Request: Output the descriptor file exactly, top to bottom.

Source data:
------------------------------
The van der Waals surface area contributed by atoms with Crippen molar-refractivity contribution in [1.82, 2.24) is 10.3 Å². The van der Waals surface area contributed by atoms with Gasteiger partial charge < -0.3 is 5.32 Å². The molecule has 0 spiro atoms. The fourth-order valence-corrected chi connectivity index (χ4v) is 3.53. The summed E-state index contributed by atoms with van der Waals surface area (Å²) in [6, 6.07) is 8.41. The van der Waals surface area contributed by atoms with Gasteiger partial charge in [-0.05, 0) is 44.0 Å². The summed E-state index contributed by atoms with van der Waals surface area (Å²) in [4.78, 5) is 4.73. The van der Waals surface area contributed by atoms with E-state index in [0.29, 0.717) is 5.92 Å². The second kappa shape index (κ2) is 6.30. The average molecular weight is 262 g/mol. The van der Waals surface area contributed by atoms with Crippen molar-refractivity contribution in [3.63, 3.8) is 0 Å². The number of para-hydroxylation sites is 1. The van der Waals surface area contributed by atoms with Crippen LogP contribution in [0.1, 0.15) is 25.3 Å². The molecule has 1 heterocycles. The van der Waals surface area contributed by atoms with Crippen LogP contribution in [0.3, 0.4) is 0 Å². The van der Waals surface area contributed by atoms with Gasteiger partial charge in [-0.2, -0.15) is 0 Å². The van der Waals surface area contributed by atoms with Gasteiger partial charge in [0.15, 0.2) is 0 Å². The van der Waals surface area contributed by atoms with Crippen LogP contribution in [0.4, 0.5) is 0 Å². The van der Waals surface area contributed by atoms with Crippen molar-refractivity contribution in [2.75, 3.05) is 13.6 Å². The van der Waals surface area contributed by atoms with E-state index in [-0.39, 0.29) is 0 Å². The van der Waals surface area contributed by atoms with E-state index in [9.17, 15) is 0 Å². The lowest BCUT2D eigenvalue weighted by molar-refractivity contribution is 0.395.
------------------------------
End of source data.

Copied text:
The van der Waals surface area contributed by atoms with Crippen molar-refractivity contribution in [1.82, 2.24) is 10.3 Å². The van der Waals surface area contributed by atoms with Gasteiger partial charge < -0.3 is 5.32 Å². The molecule has 0 spiro atoms. The fourth-order valence-corrected chi connectivity index (χ4v) is 3.53. The summed E-state index contributed by atoms with van der Waals surface area (Å²) in [6, 6.07) is 8.41. The van der Waals surface area contributed by atoms with Gasteiger partial charge in [-0.05, 0) is 44.0 Å². The summed E-state index contributed by atoms with van der Waals surface area (Å²) in [4.78, 5) is 4.73. The van der Waals surface area contributed by atoms with E-state index in [0.29, 0.717) is 5.92 Å². The second kappa shape index (κ2) is 6.30. The average molecular weight is 262 g/mol. The van der Waals surface area contributed by atoms with Crippen molar-refractivity contribution in [3.63, 3.8) is 0 Å². The number of para-hydroxylation sites is 1. The van der Waals surface area contributed by atoms with Crippen LogP contribution in [0.1, 0.15) is 25.3 Å². The molecule has 1 heterocycles. The van der Waals surface area contributed by atoms with Crippen LogP contribution in [0.3, 0.4) is 0 Å². The van der Waals surface area contributed by atoms with Gasteiger partial charge in [-0.2, -0.15) is 0 Å². The van der Waals surface area contributed by atoms with Gasteiger partial charge in [0.15, 0.2) is 0 Å². The van der Waals surface area contributed by atoms with Crippen LogP contribution in [0.4, 0.5) is 0 Å². The van der Waals surface area contributed by atoms with Crippen molar-refractivity contribution in [2.75, 3.05) is 13.6 Å². The van der Waals surface area contributed by atoms with E-state index in [-0.39, 0.29) is 0 Å². The van der Waals surface area contributed by atoms with E-state index in [9.17, 15) is 0 Å². The lowest BCUT2D eigenvalue weighted by molar-refractivity contribution is 0.395.